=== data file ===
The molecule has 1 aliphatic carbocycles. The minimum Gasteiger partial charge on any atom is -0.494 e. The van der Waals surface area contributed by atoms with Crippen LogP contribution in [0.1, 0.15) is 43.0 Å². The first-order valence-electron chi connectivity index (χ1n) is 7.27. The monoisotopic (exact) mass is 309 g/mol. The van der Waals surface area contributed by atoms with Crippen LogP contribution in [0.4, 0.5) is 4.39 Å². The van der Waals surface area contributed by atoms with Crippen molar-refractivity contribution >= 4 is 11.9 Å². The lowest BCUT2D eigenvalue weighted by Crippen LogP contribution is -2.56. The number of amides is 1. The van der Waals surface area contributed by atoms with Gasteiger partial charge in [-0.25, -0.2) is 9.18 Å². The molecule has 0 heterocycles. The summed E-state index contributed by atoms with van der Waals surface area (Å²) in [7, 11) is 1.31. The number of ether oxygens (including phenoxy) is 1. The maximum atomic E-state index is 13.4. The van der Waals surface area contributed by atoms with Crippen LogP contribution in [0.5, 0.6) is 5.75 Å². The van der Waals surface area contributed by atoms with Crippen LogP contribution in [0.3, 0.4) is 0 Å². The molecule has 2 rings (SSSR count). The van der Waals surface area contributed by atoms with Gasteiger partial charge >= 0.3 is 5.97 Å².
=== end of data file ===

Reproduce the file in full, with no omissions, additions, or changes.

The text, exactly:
The molecule has 1 aliphatic carbocycles. The minimum Gasteiger partial charge on any atom is -0.494 e. The van der Waals surface area contributed by atoms with Crippen LogP contribution in [0.1, 0.15) is 43.0 Å². The first-order valence-electron chi connectivity index (χ1n) is 7.27. The monoisotopic (exact) mass is 309 g/mol. The van der Waals surface area contributed by atoms with Crippen LogP contribution in [0.4, 0.5) is 4.39 Å². The van der Waals surface area contributed by atoms with Crippen molar-refractivity contribution >= 4 is 11.9 Å². The lowest BCUT2D eigenvalue weighted by Crippen LogP contribution is -2.56. The number of amides is 1. The van der Waals surface area contributed by atoms with Gasteiger partial charge in [-0.25, -0.2) is 9.18 Å². The molecule has 0 heterocycles. The summed E-state index contributed by atoms with van der Waals surface area (Å²) in [7, 11) is 1.31. The number of ether oxygens (including phenoxy) is 1. The maximum atomic E-state index is 13.4. The van der Waals surface area contributed by atoms with Crippen LogP contribution in [0.5, 0.6) is 5.75 Å². The van der Waals surface area contributed by atoms with Crippen LogP contribution in [0.3, 0.4) is 0 Å². The molecule has 2 rings (SSSR count). The van der Waals surface area contributed by atoms with Gasteiger partial charge >= 0.3 is 5.97 Å².